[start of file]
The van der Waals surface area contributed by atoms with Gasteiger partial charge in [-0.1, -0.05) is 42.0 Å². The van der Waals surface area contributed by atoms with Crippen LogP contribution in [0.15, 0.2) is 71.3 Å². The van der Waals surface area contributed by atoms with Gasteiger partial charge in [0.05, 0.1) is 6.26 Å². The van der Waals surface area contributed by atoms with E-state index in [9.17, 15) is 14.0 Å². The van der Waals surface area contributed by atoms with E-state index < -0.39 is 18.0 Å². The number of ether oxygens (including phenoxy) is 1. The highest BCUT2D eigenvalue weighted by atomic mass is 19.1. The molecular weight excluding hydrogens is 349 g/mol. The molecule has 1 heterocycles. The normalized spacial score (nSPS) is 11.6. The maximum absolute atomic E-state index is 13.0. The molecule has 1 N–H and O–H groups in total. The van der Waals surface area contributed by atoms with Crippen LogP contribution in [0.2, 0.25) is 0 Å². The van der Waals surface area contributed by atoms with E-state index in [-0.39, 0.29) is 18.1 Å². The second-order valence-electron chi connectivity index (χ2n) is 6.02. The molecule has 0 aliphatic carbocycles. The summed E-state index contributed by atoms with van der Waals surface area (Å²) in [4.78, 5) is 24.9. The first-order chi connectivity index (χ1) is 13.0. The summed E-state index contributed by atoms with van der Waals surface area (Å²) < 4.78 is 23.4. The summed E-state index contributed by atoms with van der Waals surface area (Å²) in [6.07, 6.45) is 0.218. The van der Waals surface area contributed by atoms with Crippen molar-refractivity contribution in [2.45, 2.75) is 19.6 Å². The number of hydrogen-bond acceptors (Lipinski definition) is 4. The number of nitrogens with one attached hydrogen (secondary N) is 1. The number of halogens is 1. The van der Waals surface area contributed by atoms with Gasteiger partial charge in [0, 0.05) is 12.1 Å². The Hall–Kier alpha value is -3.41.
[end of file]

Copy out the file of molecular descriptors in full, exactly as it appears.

The van der Waals surface area contributed by atoms with Gasteiger partial charge in [-0.1, -0.05) is 42.0 Å². The van der Waals surface area contributed by atoms with Crippen LogP contribution in [0.15, 0.2) is 71.3 Å². The van der Waals surface area contributed by atoms with Gasteiger partial charge in [0.05, 0.1) is 6.26 Å². The van der Waals surface area contributed by atoms with E-state index in [9.17, 15) is 14.0 Å². The van der Waals surface area contributed by atoms with E-state index < -0.39 is 18.0 Å². The number of ether oxygens (including phenoxy) is 1. The highest BCUT2D eigenvalue weighted by atomic mass is 19.1. The molecular weight excluding hydrogens is 349 g/mol. The molecule has 1 heterocycles. The normalized spacial score (nSPS) is 11.6. The maximum absolute atomic E-state index is 13.0. The molecule has 1 N–H and O–H groups in total. The van der Waals surface area contributed by atoms with Crippen LogP contribution in [0.2, 0.25) is 0 Å². The van der Waals surface area contributed by atoms with E-state index in [-0.39, 0.29) is 18.1 Å². The second-order valence-electron chi connectivity index (χ2n) is 6.02. The molecule has 0 aliphatic carbocycles. The summed E-state index contributed by atoms with van der Waals surface area (Å²) in [4.78, 5) is 24.9. The first-order chi connectivity index (χ1) is 13.0. The summed E-state index contributed by atoms with van der Waals surface area (Å²) < 4.78 is 23.4. The summed E-state index contributed by atoms with van der Waals surface area (Å²) in [6.07, 6.45) is 0.218. The van der Waals surface area contributed by atoms with Crippen molar-refractivity contribution in [2.45, 2.75) is 19.6 Å². The number of hydrogen-bond acceptors (Lipinski definition) is 4. The number of nitrogens with one attached hydrogen (secondary N) is 1. The number of halogens is 1. The van der Waals surface area contributed by atoms with Gasteiger partial charge in [0, 0.05) is 12.1 Å². The Hall–Kier alpha value is -3.41.